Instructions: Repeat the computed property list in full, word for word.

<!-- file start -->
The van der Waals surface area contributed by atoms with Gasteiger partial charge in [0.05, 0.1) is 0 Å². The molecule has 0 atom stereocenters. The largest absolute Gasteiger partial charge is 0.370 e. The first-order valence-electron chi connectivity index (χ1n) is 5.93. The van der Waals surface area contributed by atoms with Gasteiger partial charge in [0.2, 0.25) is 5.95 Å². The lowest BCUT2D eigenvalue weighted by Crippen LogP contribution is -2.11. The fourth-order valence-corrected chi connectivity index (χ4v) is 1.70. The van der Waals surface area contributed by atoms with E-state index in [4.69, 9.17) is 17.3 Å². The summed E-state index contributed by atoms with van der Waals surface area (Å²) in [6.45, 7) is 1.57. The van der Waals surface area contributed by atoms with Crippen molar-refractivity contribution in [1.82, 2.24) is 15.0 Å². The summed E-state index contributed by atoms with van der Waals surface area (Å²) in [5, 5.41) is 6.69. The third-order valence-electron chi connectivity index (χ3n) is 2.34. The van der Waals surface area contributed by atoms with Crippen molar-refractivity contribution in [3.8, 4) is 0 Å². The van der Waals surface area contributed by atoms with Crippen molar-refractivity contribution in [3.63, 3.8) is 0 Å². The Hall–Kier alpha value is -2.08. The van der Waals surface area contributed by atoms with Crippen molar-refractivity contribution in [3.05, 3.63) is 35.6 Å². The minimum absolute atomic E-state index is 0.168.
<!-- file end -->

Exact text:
The van der Waals surface area contributed by atoms with Gasteiger partial charge in [0.05, 0.1) is 0 Å². The molecule has 0 atom stereocenters. The largest absolute Gasteiger partial charge is 0.370 e. The first-order valence-electron chi connectivity index (χ1n) is 5.93. The van der Waals surface area contributed by atoms with Gasteiger partial charge in [0.2, 0.25) is 5.95 Å². The lowest BCUT2D eigenvalue weighted by Crippen LogP contribution is -2.11. The fourth-order valence-corrected chi connectivity index (χ4v) is 1.70. The van der Waals surface area contributed by atoms with E-state index in [4.69, 9.17) is 17.3 Å². The summed E-state index contributed by atoms with van der Waals surface area (Å²) in [6.45, 7) is 1.57. The van der Waals surface area contributed by atoms with Crippen molar-refractivity contribution in [1.82, 2.24) is 15.0 Å². The summed E-state index contributed by atoms with van der Waals surface area (Å²) in [5, 5.41) is 6.69. The third-order valence-electron chi connectivity index (χ3n) is 2.34. The van der Waals surface area contributed by atoms with Crippen molar-refractivity contribution in [3.8, 4) is 0 Å². The van der Waals surface area contributed by atoms with Crippen molar-refractivity contribution in [3.63, 3.8) is 0 Å². The Hall–Kier alpha value is -2.08. The van der Waals surface area contributed by atoms with Crippen molar-refractivity contribution in [3.05, 3.63) is 35.6 Å². The minimum absolute atomic E-state index is 0.168.